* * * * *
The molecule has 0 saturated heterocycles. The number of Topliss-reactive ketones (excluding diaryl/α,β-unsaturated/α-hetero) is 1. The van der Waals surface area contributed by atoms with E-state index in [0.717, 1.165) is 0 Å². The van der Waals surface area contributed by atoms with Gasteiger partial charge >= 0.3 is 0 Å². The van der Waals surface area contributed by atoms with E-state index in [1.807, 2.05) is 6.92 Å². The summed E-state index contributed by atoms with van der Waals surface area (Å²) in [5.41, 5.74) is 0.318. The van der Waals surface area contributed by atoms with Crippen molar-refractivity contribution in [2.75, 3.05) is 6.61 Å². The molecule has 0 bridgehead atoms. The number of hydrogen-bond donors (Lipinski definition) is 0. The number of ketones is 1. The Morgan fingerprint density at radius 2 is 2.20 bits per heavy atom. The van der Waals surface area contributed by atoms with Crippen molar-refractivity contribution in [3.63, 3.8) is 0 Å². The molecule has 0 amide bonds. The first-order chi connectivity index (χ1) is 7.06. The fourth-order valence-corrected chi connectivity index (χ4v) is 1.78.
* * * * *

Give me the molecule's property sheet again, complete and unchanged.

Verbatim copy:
The molecule has 0 saturated heterocycles. The number of Topliss-reactive ketones (excluding diaryl/α,β-unsaturated/α-hetero) is 1. The van der Waals surface area contributed by atoms with E-state index in [0.717, 1.165) is 0 Å². The van der Waals surface area contributed by atoms with Gasteiger partial charge >= 0.3 is 0 Å². The van der Waals surface area contributed by atoms with E-state index in [1.807, 2.05) is 6.92 Å². The summed E-state index contributed by atoms with van der Waals surface area (Å²) in [5.41, 5.74) is 0.318. The van der Waals surface area contributed by atoms with Crippen molar-refractivity contribution in [2.75, 3.05) is 6.61 Å². The molecule has 0 bridgehead atoms. The number of hydrogen-bond donors (Lipinski definition) is 0. The number of ketones is 1. The Morgan fingerprint density at radius 2 is 2.20 bits per heavy atom. The van der Waals surface area contributed by atoms with Crippen molar-refractivity contribution in [3.63, 3.8) is 0 Å². The molecule has 0 amide bonds. The first-order chi connectivity index (χ1) is 7.06. The fourth-order valence-corrected chi connectivity index (χ4v) is 1.78.